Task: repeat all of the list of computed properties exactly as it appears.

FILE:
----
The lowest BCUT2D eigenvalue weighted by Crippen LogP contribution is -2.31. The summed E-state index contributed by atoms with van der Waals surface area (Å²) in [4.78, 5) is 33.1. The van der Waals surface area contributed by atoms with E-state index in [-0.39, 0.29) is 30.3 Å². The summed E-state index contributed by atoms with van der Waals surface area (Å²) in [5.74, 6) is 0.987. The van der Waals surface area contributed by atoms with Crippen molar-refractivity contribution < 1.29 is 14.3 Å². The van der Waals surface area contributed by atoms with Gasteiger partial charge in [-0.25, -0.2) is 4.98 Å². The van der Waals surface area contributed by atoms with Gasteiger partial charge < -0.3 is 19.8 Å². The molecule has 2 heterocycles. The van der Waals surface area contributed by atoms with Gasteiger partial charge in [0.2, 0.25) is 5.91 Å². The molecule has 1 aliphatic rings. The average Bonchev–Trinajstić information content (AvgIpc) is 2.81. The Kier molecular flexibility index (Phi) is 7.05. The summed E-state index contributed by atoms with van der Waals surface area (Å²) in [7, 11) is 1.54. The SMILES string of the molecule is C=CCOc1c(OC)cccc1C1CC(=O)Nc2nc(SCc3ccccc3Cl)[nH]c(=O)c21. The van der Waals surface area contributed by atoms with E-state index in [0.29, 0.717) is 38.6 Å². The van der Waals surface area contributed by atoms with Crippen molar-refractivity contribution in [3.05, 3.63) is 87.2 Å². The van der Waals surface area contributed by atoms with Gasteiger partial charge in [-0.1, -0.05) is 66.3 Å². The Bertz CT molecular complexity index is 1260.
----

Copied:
The lowest BCUT2D eigenvalue weighted by Crippen LogP contribution is -2.31. The summed E-state index contributed by atoms with van der Waals surface area (Å²) in [4.78, 5) is 33.1. The van der Waals surface area contributed by atoms with E-state index in [-0.39, 0.29) is 30.3 Å². The summed E-state index contributed by atoms with van der Waals surface area (Å²) in [5.74, 6) is 0.987. The van der Waals surface area contributed by atoms with Crippen molar-refractivity contribution < 1.29 is 14.3 Å². The van der Waals surface area contributed by atoms with Gasteiger partial charge in [-0.25, -0.2) is 4.98 Å². The van der Waals surface area contributed by atoms with Gasteiger partial charge < -0.3 is 19.8 Å². The molecule has 2 heterocycles. The van der Waals surface area contributed by atoms with Gasteiger partial charge in [0.2, 0.25) is 5.91 Å². The molecule has 1 aliphatic rings. The average Bonchev–Trinajstić information content (AvgIpc) is 2.81. The Kier molecular flexibility index (Phi) is 7.05. The summed E-state index contributed by atoms with van der Waals surface area (Å²) in [7, 11) is 1.54. The SMILES string of the molecule is C=CCOc1c(OC)cccc1C1CC(=O)Nc2nc(SCc3ccccc3Cl)[nH]c(=O)c21. The van der Waals surface area contributed by atoms with E-state index in [0.29, 0.717) is 38.6 Å². The van der Waals surface area contributed by atoms with Crippen molar-refractivity contribution in [3.05, 3.63) is 87.2 Å². The van der Waals surface area contributed by atoms with Gasteiger partial charge in [-0.1, -0.05) is 66.3 Å². The Bertz CT molecular complexity index is 1260.